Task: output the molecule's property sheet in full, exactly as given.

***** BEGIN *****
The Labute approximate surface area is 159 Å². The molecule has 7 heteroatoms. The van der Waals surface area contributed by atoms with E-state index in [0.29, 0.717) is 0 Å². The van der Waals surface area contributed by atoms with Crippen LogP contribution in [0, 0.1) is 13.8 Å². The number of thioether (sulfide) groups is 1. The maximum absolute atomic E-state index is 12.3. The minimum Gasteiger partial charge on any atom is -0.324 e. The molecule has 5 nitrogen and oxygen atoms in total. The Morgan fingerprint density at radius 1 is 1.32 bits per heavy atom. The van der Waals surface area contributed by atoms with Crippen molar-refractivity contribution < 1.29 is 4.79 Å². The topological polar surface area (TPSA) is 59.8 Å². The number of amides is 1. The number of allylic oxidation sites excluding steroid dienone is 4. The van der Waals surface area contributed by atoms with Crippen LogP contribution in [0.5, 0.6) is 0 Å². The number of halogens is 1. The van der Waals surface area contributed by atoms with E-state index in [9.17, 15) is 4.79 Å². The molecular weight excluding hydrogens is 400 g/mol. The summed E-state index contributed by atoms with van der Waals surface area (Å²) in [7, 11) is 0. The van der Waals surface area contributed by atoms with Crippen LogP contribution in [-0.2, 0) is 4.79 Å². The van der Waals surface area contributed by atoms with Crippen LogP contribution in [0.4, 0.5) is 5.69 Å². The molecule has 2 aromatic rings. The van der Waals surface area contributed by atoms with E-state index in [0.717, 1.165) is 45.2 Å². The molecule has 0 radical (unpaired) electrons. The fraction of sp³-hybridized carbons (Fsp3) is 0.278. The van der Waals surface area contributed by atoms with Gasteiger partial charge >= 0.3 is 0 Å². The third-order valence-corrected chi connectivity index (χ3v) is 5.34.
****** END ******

The Labute approximate surface area is 159 Å². The molecule has 7 heteroatoms. The van der Waals surface area contributed by atoms with E-state index in [0.29, 0.717) is 0 Å². The van der Waals surface area contributed by atoms with Crippen LogP contribution in [0, 0.1) is 13.8 Å². The number of thioether (sulfide) groups is 1. The maximum absolute atomic E-state index is 12.3. The minimum Gasteiger partial charge on any atom is -0.324 e. The molecule has 5 nitrogen and oxygen atoms in total. The Morgan fingerprint density at radius 1 is 1.32 bits per heavy atom. The van der Waals surface area contributed by atoms with Crippen molar-refractivity contribution < 1.29 is 4.79 Å². The topological polar surface area (TPSA) is 59.8 Å². The number of amides is 1. The number of allylic oxidation sites excluding steroid dienone is 4. The van der Waals surface area contributed by atoms with Crippen LogP contribution in [0.5, 0.6) is 0 Å². The number of halogens is 1. The van der Waals surface area contributed by atoms with E-state index in [9.17, 15) is 4.79 Å². The molecular weight excluding hydrogens is 400 g/mol. The summed E-state index contributed by atoms with van der Waals surface area (Å²) in [7, 11) is 0. The van der Waals surface area contributed by atoms with Crippen LogP contribution in [-0.2, 0) is 4.79 Å². The van der Waals surface area contributed by atoms with Crippen LogP contribution in [0.4, 0.5) is 5.69 Å². The molecule has 2 aromatic rings. The van der Waals surface area contributed by atoms with E-state index in [0.717, 1.165) is 45.2 Å². The molecule has 0 radical (unpaired) electrons. The fraction of sp³-hybridized carbons (Fsp3) is 0.278. The van der Waals surface area contributed by atoms with Gasteiger partial charge >= 0.3 is 0 Å². The third-order valence-corrected chi connectivity index (χ3v) is 5.34.